PURPOSE: To determine the full spectrum of ocular manifestations in patients with Noonan syndrome (NS). DESIGN: Prospective cross-sectional clinical and genetic study in a tertiary referral center. PARTICIPANTS: Twenty-five patients with NS (mean age, 14 years; range, 8 months-25 years) clinically

  1. Prevalence of burnout syndrome in clinical nurses at a hospital of excellence.

    Science.gov (United States)

    Ribeiro, Vivian F; Filho, Celso Ferreira; Valenti, Vitor E; Ferreira, Marcelo; de Abreu, Luiz Carlos; de Carvalho, Tatiana Dias; Xavier, Valdelias; de Oliveira Filho, JapyAngeli; Gregory, Pedro; Leão, Eliseth Ribeiro; Francisco, Natascha G; Ferreira, Celso

    2014-01-01

    Burnout syndrome can be defined as long-term work stress resulting from the interaction between constant emotional pressure associated with intense interpersonal involvement for long periods of time and personal characteristics. We investigated the prevalence/propensity of Burnout syndrome in clinical nurses, and the factors related to Burnout syndrome-associated such as socio-demographic characteristics, work load, social and family life, leisure activities, extra work activities, physical activities, and work-related health problems. We conducted a cross-sectional, quantitative, prospective epidemiological study with 188 surgical clinic nurses. We used the Maslach Burnout Inventory (MBI), which is a socio-demographic questionnaire and the most widely used instrument to assess Burnout syndrome (three basic dimensions: emotional exhaustion, despersonalization and professional underachievement). The socio-demographic profile questionnaire wascomposed of questions regarding identification, training, time at work, work characteristics and personal circumstances. The prevalence of Burnout syndrome was higher (10.1%) and 55, 4% of subjects had a propensity to develop this syndrome. The analysis of the socio-demographic profile of the nurse sample studied showed that most nurses were childless married women, over 35 years of age, working the day shift for 36 hours weekly on average, with 2-6 years of post-graduation experience, and without extra employments. Factors such as marital status, work load, emotion and work related stress aggravated the onset of the syndrome. The prevalence and propensity of Burnout syndrome were high. Some factors identified can be useful for the adoption of preventive actions in order to decrease the prevalence of the clinical nurses Burnout syndrome.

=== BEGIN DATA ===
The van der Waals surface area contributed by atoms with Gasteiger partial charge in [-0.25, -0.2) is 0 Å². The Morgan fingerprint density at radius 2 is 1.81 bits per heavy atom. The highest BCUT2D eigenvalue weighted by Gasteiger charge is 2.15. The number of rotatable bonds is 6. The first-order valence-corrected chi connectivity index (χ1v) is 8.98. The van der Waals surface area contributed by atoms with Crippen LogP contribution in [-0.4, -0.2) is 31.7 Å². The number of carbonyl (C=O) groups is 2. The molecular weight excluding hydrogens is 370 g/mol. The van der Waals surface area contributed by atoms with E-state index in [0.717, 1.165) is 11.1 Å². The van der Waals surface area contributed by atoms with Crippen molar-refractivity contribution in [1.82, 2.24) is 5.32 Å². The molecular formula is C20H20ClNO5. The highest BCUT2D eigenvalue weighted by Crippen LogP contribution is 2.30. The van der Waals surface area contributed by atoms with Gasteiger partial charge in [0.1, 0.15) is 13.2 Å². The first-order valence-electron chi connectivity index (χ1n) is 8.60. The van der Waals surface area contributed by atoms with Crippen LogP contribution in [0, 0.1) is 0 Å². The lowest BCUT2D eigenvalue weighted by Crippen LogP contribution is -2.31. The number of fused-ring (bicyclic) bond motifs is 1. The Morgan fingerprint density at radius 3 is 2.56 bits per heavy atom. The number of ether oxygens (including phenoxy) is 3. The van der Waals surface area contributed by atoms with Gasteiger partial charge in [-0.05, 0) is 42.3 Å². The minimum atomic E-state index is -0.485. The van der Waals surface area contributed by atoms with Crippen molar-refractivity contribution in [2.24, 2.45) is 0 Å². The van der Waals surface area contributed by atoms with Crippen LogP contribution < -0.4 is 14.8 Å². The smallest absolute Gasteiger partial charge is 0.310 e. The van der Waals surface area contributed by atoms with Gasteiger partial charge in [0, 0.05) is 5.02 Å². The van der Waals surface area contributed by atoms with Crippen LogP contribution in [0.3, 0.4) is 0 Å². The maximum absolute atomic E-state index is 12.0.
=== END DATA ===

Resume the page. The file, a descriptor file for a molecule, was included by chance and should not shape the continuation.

2. Clinical study on treatment of Carpal tunnel syndrome using Scolopendrid herbal acupuncture

    Directory of Open Access Journals (Sweden)

    Lim Jeong a

    2005-02-01